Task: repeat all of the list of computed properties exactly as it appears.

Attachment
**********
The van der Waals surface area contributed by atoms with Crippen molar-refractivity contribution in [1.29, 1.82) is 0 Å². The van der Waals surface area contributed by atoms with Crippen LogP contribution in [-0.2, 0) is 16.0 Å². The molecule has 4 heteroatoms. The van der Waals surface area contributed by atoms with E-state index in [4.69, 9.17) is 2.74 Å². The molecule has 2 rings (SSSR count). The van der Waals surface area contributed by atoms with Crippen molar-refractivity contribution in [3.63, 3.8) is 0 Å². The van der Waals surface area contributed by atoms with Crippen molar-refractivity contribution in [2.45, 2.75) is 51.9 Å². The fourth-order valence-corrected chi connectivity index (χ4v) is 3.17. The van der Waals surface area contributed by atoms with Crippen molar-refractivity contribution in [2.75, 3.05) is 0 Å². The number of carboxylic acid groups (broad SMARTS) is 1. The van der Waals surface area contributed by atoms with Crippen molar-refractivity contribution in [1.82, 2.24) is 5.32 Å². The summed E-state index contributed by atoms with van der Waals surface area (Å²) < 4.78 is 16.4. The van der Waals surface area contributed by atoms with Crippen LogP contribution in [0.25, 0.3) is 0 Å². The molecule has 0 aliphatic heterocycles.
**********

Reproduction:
The van der Waals surface area contributed by atoms with Crippen molar-refractivity contribution in [1.29, 1.82) is 0 Å². The van der Waals surface area contributed by atoms with Crippen LogP contribution in [-0.2, 0) is 16.0 Å². The molecule has 4 heteroatoms. The van der Waals surface area contributed by atoms with E-state index in [4.69, 9.17) is 2.74 Å². The molecule has 2 rings (SSSR count). The van der Waals surface area contributed by atoms with Crippen molar-refractivity contribution in [3.63, 3.8) is 0 Å². The van der Waals surface area contributed by atoms with Crippen molar-refractivity contribution in [2.45, 2.75) is 51.9 Å². The fourth-order valence-corrected chi connectivity index (χ4v) is 3.17. The van der Waals surface area contributed by atoms with Crippen molar-refractivity contribution in [2.75, 3.05) is 0 Å². The number of carboxylic acid groups (broad SMARTS) is 1. The van der Waals surface area contributed by atoms with Crippen molar-refractivity contribution in [1.82, 2.24) is 5.32 Å². The summed E-state index contributed by atoms with van der Waals surface area (Å²) < 4.78 is 16.4. The van der Waals surface area contributed by atoms with Crippen LogP contribution in [0.25, 0.3) is 0 Å². The molecule has 0 aliphatic heterocycles.